So I certainly can get negative things stuck in my mind, but much of the time, if something like that happens it’s more like a broken record being played – something dumb I said and imagining how it made others feel or what they thought. But everyone gets conversations stuck in their mind sometimes, right?

I do know I’ve never been one to hold a grudge or cling to resentment, though I have no way of knowing if that’s at all related to not having visual memory.

Likewise, it may or may not contribute to my lack of tendency to live in the past or harbor regret.

It does make me curious if it helps with things like homesickness… if you can picture your comfort zone and loved ones, are you more or less likely to miss them?

That’s one thing I think is particularly sad, not being able to picture any of the people in my life.

I never understood people saying to leave the camera off and live in the moment, take a mental picture, etc……………. because to me that was like saying just enjoy it now and never remember it.

I’m so, so thankful I live now when I can have an abundance of pictures and capture on video the moments I want to be able to relive someday.

And it’s interesting. While contemplating this, I realized scenes from videos I’ve recorded and watched back multiple times I almost feel like I can picture, sort of. It’s like having the chance to see it again gives me more facts to subconsiously reconstruct a better impression of a visual in my mind.

This is definitely a good time to be alive with this way of processing, being able to search almost anything and find a visual if need be.

One other advantage I can think of is that I’m sure not being able to visualize in the usual way means aphants hone other ways of thinking. I can’t say what that is exactly, since I don’t know any differently, but I’m curious if it’s related to being able to quickly assess situations and instinctively know how to take action. Maybe, maybe not.

The biggest thing this has reminded me of is how very differently other people may experience life than you, regardless of how it may appear.

We can logically understand everyone is pulling from different information, experiences, and ways of thinking.

But when core ways of functioning and processing are completely different, you just don’t have any way of knowing it until you know it… it can be impossible to get on the same page because you’re foundationally talking past each other.

Early in our marriage, I had a really hard time not thinking poorly of David because he didn’t qualify his frustrations in life with phrases such as “I feel like…” “It seems like…” etc when venting, so they came out as statements of fact, which sounded utterly ridiculous to me.

It took me years to realize and then fully grasp that he was verbally processing – literally thinking out loud, the same kinds of thoughts that might flow through my mind but went through a filter of logic before coming out.

Differences are not excuses, nor license.

Let’s be clear, many people, on discovering they have aphantasia, don’t feel it’s a disability at all. If you’re one of them, no need to get offended. I consider it a disability in the very basic sense that it is a distinct lack of ability to visualize.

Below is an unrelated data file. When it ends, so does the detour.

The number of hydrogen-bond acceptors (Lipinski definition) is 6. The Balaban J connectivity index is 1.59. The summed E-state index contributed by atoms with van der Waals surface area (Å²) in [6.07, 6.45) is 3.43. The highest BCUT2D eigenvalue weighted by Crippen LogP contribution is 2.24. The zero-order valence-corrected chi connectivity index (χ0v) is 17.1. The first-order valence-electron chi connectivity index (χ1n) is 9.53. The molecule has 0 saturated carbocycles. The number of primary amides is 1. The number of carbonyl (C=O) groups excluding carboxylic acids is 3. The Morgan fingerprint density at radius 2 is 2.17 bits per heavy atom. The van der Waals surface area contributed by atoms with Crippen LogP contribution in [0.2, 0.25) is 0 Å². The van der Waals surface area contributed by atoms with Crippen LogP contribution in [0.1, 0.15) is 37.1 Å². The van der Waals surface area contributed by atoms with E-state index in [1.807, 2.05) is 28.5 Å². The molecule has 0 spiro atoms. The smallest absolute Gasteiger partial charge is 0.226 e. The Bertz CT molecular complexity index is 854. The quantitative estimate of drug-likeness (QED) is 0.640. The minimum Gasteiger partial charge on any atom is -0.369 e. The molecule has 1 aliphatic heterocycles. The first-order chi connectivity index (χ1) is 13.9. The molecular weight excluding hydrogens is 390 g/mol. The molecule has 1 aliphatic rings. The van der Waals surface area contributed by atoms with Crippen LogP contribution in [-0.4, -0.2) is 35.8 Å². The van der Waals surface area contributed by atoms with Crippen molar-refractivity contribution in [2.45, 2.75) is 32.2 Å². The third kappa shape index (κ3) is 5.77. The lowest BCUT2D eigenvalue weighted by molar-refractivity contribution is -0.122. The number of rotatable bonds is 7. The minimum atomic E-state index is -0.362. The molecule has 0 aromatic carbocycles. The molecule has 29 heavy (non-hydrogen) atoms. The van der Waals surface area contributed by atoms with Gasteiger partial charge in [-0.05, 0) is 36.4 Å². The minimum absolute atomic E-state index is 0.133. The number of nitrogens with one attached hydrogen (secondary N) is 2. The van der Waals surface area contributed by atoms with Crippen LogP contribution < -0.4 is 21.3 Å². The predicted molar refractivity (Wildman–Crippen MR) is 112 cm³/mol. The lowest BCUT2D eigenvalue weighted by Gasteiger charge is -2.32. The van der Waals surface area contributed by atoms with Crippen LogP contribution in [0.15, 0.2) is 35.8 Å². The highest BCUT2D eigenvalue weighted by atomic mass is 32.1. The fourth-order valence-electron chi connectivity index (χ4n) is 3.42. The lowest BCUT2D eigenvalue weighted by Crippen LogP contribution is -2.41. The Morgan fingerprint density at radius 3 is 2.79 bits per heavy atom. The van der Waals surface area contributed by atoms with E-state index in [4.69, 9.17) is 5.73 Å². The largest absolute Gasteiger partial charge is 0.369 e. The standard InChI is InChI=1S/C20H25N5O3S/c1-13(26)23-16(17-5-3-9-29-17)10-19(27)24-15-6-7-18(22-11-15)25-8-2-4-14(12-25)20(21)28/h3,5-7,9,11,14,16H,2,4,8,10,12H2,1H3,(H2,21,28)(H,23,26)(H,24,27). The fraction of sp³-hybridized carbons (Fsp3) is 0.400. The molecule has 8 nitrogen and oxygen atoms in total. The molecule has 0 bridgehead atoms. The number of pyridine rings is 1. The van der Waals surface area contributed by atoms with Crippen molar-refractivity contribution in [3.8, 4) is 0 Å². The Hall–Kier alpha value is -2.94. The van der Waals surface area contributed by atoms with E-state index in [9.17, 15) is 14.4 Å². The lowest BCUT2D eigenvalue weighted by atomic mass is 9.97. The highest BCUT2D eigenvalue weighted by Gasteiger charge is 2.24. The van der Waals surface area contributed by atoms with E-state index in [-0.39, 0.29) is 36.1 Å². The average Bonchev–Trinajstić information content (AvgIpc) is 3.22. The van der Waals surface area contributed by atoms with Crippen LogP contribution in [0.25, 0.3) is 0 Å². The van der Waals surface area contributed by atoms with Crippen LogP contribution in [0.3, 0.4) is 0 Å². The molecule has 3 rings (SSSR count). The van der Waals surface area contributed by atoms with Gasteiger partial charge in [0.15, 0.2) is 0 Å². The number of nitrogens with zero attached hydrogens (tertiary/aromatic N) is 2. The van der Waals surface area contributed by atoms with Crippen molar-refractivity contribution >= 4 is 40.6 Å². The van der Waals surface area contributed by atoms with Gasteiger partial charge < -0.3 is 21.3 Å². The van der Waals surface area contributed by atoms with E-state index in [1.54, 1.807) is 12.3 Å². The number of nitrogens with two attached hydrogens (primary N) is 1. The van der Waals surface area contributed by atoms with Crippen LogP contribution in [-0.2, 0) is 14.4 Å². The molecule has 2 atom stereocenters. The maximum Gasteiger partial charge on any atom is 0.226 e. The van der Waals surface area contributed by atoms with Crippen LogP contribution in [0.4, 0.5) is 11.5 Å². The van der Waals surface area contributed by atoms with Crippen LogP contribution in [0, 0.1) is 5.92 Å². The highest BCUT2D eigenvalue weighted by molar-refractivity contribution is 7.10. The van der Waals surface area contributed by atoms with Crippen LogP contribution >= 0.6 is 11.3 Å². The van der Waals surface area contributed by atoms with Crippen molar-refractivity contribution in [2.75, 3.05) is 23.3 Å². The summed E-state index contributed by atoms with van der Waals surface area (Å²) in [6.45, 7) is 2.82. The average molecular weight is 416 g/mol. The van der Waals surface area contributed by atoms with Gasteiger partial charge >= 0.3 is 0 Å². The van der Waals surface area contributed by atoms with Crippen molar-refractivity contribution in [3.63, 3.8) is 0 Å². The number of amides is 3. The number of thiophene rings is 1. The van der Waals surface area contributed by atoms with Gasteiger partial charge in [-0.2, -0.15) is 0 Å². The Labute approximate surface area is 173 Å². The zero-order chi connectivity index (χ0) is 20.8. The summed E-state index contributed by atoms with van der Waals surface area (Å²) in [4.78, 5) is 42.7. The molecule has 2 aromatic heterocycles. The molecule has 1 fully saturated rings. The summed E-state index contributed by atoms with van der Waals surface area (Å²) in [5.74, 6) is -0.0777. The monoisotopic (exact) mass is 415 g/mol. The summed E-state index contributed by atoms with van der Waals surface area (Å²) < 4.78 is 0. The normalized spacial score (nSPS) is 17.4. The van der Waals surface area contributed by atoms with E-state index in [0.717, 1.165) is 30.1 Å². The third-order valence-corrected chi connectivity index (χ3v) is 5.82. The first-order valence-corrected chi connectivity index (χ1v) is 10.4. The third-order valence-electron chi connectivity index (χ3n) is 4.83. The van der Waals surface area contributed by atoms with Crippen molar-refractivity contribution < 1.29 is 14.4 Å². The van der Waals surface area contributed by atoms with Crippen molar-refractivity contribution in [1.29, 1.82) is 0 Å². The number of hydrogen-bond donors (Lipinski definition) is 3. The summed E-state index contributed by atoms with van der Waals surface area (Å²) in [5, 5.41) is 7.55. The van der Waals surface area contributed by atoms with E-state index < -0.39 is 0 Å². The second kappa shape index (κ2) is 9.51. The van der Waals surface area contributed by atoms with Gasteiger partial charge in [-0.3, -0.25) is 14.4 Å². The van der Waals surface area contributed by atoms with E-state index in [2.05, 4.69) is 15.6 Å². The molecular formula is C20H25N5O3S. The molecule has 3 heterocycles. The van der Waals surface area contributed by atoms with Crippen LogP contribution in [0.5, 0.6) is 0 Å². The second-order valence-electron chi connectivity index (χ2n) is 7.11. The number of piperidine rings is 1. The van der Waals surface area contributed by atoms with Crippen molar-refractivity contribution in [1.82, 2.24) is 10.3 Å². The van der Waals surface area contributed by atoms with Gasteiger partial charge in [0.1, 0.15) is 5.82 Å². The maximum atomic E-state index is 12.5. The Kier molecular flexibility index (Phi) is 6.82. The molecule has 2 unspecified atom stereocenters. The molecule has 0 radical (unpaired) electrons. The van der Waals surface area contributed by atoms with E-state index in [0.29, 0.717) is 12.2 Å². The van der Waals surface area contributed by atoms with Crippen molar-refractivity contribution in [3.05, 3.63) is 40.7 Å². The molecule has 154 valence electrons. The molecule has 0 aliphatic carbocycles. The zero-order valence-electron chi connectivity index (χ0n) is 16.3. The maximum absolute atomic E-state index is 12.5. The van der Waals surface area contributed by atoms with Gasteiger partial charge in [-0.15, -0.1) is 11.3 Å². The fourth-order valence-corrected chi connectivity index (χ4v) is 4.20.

To my understanding, it’s essentially like neural pathways are missing or aren’t functioning properly, causing what could be considered a neurodevelopmental disorder.

Are aphants perfectly fine, intelligent people?


Just as I suspect those with more severe and commonly understood disabilities are…

The life you know is the life you know.

While it can be easy to see others as beneath you because of your “superior” way of functioning or feel like a victim because others have an “advantage” over you in some capability, your reality is limited by your perception.

The fullest way to experience life is by keeping an open, humble, and curious mindset.

If you’re struggling to connect with someone or understand something about the way they approach situations, give them the benefit of the doubt and seek to learn their side.

You never know what other very basic thing you take for granted that everyone has in common will be discovered to be different in the future…

Where do we go from here?

I didn’t mention it at the onset of the post, but I think the reason I caught a glimpse into the world of the mentally sighted in the first place was because I’d been praying about wanting my eyes to be opened to more of what was available to me.

I’ve always dreamed, but I also started having much more vivid and frequent dreams. (The frequency greatly increased when I made it a point to start writing them down – at least one a week, but sometimes as many as 4 a night.)

Waking up I’ve been in awe of how incredibly creative my mind actually is, and gained hope that one day I might be able to access that while awake.

There have been a few more instances of getting to experience brief glimpses of mental vision and they’re always moving very quickly, like a video on 10X or a slideshow set on millisecond freezeframes. My eyes physically strain towards the back of my mind, scrambling to focus as the images speed away from me and quickly fade back to black.

It’s soooooooooooooo intriguing.

I know I can and will grow this ability, and I’m excited for what it will open up!

You may have zero visualization, or maybe you have some ability but not as much as you’d like. I’ve run across a number of exercises that may help and would love to know your experience and if you discover other techniques.


Aphantasia is like having a blank computer monitor, or having a book of memories where you can only read the index... | visualization, mental disability, handicap, minds eye

We're well-acquainted with being stuck in soul-sucking survival mode, and the intense internal friction of not living in alignment with your potential. We're all about discovering, creating, and sharing adulting cheat codes™ so you can level up faster! -David (Tico) & Chris(tina)